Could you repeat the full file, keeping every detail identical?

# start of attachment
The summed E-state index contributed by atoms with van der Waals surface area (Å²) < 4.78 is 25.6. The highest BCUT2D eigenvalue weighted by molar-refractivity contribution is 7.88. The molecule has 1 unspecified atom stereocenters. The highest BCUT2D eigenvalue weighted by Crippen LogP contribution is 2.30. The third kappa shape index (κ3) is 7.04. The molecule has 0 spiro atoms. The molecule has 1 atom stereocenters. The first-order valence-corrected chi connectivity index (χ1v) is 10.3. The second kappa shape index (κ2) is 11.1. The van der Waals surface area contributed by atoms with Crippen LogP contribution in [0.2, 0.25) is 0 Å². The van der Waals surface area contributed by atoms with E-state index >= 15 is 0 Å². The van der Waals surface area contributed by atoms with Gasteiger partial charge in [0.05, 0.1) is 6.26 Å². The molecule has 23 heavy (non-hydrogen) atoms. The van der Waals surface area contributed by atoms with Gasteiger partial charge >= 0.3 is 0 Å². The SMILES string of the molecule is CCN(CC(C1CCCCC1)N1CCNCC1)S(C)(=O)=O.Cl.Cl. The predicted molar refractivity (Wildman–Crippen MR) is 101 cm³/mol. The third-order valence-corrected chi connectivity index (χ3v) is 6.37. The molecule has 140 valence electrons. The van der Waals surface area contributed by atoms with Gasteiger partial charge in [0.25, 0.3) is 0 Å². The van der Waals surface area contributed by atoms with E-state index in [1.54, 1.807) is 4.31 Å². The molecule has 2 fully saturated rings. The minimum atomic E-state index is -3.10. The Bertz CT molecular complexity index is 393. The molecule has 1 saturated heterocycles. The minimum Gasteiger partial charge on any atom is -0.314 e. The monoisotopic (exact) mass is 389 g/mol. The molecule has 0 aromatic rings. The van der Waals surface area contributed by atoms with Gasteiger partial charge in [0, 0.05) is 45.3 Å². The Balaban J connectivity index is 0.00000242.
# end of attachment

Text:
The summed E-state index contributed by atoms with van der Waals surface area (Å²) < 4.78 is 25.6. The highest BCUT2D eigenvalue weighted by molar-refractivity contribution is 7.88. The molecule has 1 unspecified atom stereocenters. The highest BCUT2D eigenvalue weighted by Crippen LogP contribution is 2.30. The third kappa shape index (κ3) is 7.04. The molecule has 0 spiro atoms. The molecule has 1 atom stereocenters. The first-order valence-corrected chi connectivity index (χ1v) is 10.3. The second kappa shape index (κ2) is 11.1. The van der Waals surface area contributed by atoms with Crippen LogP contribution in [0.2, 0.25) is 0 Å². The van der Waals surface area contributed by atoms with E-state index >= 15 is 0 Å². The van der Waals surface area contributed by atoms with Gasteiger partial charge in [0.05, 0.1) is 6.26 Å². The molecule has 23 heavy (non-hydrogen) atoms. The van der Waals surface area contributed by atoms with Gasteiger partial charge >= 0.3 is 0 Å². The SMILES string of the molecule is CCN(CC(C1CCCCC1)N1CCNCC1)S(C)(=O)=O.Cl.Cl. The predicted molar refractivity (Wildman–Crippen MR) is 101 cm³/mol. The third-order valence-corrected chi connectivity index (χ3v) is 6.37. The molecule has 140 valence electrons. The van der Waals surface area contributed by atoms with Gasteiger partial charge in [0.25, 0.3) is 0 Å². The van der Waals surface area contributed by atoms with E-state index in [1.54, 1.807) is 4.31 Å². The molecule has 2 fully saturated rings. The minimum atomic E-state index is -3.10. The Bertz CT molecular complexity index is 393. The molecule has 1 saturated heterocycles. The minimum Gasteiger partial charge on any atom is -0.314 e. The monoisotopic (exact) mass is 389 g/mol. The molecule has 0 aromatic rings. The van der Waals surface area contributed by atoms with Gasteiger partial charge in [0, 0.05) is 45.3 Å². The Balaban J connectivity index is 0.00000242.